Who else is typically a skeptic to the point that you might even talk badly about something without ever having tried it? I certainly am when it comes to anything in the horse world that has been commercialized, BUT I have changed my mind about Parelli Natural Horsemanship. Why?
Before I can move to ground driving or working under saddle, I must first know that my horse can work in a forward frame of mind on a lunge line. Teaching a horse to carry forward energy on her own is key to having a horse that will be responsive to light aids and bold/confident when approaching new obstacles under saddle.
In this first session with Q working to teach her about maintaining forward energy on a circle, I hope you can see the progression from frustration and confusion to her lightbulb moment of learning to maintain forward energy on her own. It takes lots of small adjustments to body position, intensity of aids (the end of the lead rope and my voice in this case), as well as patience and good timing for rewards.
Also, always keep in mind that no matter what you do with your horse, they need mental breaks just as much as physical breaks. In this 30-minute session with Q we had a break for free lunging, and a couple breaks to go back to "forward, halt, back" as a way to give her a mental break.
It's a long video, but I chose to share the full session (I only cropped out the sections where we ended up being out of the camera frame) because I hope you can learn by seeing the "struggles" that resulted in the success. And please notice that once I got her going in her more challenging direction to the right, I stopped after only a few circles. There is no need to continually drill your horse asking for perfection. Often times the best reward in your horse's mind is being able to rest as soon as they figure it out.
Of course each horse is different, so there's never a one size fits all solution, but Q's personality is one that is more timid and thoughtful. If you have a horse that tends to be bold and even pushy, you may need to be more assertive with how you approach this exercise, but if you have a horse that needs confidence and is more sensitive, this is the approach I would take: be kind, soft and very sparing with "demanding" a response.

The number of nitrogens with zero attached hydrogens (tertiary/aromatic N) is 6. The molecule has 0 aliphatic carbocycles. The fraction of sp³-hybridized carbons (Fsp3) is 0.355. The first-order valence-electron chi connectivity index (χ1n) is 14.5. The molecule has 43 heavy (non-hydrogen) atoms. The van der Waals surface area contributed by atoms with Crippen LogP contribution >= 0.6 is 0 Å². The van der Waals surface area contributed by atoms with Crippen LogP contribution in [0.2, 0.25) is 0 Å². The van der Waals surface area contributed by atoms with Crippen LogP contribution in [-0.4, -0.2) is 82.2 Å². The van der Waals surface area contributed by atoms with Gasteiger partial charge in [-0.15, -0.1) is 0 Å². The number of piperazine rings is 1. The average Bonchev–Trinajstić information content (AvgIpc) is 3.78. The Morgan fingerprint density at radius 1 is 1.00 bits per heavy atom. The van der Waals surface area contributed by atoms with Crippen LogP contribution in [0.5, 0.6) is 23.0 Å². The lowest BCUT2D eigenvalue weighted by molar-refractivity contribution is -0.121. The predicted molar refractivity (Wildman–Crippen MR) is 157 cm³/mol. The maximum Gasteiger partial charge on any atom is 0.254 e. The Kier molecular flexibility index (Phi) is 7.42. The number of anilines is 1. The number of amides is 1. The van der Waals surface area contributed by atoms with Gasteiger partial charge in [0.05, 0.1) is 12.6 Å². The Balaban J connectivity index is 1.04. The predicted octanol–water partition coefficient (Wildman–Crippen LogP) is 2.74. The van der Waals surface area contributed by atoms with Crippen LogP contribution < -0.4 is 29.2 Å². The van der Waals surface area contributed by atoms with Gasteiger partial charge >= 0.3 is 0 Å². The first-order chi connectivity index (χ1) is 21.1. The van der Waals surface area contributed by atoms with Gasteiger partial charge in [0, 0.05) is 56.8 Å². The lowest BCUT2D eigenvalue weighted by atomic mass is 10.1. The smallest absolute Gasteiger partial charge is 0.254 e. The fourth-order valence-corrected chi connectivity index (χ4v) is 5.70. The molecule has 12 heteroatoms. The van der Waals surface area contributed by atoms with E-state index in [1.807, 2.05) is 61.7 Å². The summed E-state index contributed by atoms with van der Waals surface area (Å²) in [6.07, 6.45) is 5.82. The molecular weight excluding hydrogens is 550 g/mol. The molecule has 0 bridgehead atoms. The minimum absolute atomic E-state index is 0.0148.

Yesterday I took Dove to her third Dressage schooling show since she retired from her racing career a little over 6 months ago, and it did not go at all as I had planned. Ever since I started working with Dove, she has been the epitome of calm, cool and collected. She has handled ground driving in an indoor arena during a severe windstorm that actually tore off part of the roof while we continued working, she has gone on trail rides, she quietly stands ground tied in the barn aisle, she is a saint for the farrier and has had riders of varying levels on her without any issues.
But yesterday was different for Dove, and that's okay. I recently posted the following on Facebook, and re-reading it gives me a great feeling of pride for knowing that I did indeed put it into action at the show yesterday.
Always take it slow, don't get angry at your horse but also don't be afraid to give him boundaries, set him up for success with small wins and never be too proud to go back down a few levels to help rebuild confidence for both of you when something goes awry.
So, what happened?
Let me set the stage by providing some background that may sound more like pre-emptive excuses:
It's no secret that I believe more training OUTSIDE on trails and in new environments actually yields better results INSIDE the arena, and doing hill work with my horses is quite possibly one of my favorite training exercises.